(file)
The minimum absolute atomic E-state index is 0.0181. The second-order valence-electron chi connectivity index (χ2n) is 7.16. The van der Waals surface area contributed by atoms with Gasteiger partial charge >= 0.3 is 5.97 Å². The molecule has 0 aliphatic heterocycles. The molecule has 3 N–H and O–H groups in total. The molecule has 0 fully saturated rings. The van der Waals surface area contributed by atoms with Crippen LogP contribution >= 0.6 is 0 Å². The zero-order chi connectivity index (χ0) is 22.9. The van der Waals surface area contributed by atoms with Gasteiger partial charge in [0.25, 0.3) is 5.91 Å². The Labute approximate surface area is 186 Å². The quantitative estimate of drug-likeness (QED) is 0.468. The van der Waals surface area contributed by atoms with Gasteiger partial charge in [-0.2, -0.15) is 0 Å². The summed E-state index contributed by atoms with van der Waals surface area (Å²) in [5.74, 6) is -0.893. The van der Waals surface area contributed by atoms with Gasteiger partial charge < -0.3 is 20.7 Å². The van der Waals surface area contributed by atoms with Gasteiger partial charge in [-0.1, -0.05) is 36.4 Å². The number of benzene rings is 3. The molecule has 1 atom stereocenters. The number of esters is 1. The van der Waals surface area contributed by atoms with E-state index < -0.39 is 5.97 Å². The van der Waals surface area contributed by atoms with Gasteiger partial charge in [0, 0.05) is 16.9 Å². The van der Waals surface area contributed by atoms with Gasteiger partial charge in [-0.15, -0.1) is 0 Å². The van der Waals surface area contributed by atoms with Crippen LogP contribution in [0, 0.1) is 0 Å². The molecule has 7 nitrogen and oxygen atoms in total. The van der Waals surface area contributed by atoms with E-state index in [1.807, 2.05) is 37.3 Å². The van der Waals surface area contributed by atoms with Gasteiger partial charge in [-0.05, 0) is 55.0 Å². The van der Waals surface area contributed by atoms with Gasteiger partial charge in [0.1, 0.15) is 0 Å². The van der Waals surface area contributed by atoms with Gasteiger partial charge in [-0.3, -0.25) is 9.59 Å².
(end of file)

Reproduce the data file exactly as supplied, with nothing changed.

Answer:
The minimum absolute atomic E-state index is 0.0181. The second-order valence-electron chi connectivity index (χ2n) is 7.16. The van der Waals surface area contributed by atoms with Gasteiger partial charge >= 0.3 is 5.97 Å². The molecule has 0 aliphatic heterocycles. The molecule has 3 N–H and O–H groups in total. The molecule has 0 fully saturated rings. The van der Waals surface area contributed by atoms with Crippen LogP contribution >= 0.6 is 0 Å². The zero-order chi connectivity index (χ0) is 22.9. The van der Waals surface area contributed by atoms with Gasteiger partial charge in [0.25, 0.3) is 5.91 Å². The Labute approximate surface area is 186 Å². The quantitative estimate of drug-likeness (QED) is 0.468. The van der Waals surface area contributed by atoms with Gasteiger partial charge in [-0.2, -0.15) is 0 Å². The summed E-state index contributed by atoms with van der Waals surface area (Å²) in [5.74, 6) is -0.893. The van der Waals surface area contributed by atoms with Gasteiger partial charge < -0.3 is 20.7 Å². The van der Waals surface area contributed by atoms with Gasteiger partial charge in [-0.1, -0.05) is 36.4 Å². The number of benzene rings is 3. The molecule has 1 atom stereocenters. The number of esters is 1. The van der Waals surface area contributed by atoms with E-state index < -0.39 is 5.97 Å². The van der Waals surface area contributed by atoms with Gasteiger partial charge in [0, 0.05) is 16.9 Å². The van der Waals surface area contributed by atoms with Gasteiger partial charge in [-0.15, -0.1) is 0 Å². The van der Waals surface area contributed by atoms with Crippen LogP contribution in [0, 0.1) is 0 Å². The molecule has 7 nitrogen and oxygen atoms in total. The van der Waals surface area contributed by atoms with E-state index in [1.807, 2.05) is 37.3 Å². The van der Waals surface area contributed by atoms with Gasteiger partial charge in [-0.05, 0) is 55.0 Å². The van der Waals surface area contributed by atoms with Gasteiger partial charge in [0.1, 0.15) is 0 Å². The van der Waals surface area contributed by atoms with Gasteiger partial charge in [-0.3, -0.25) is 9.59 Å².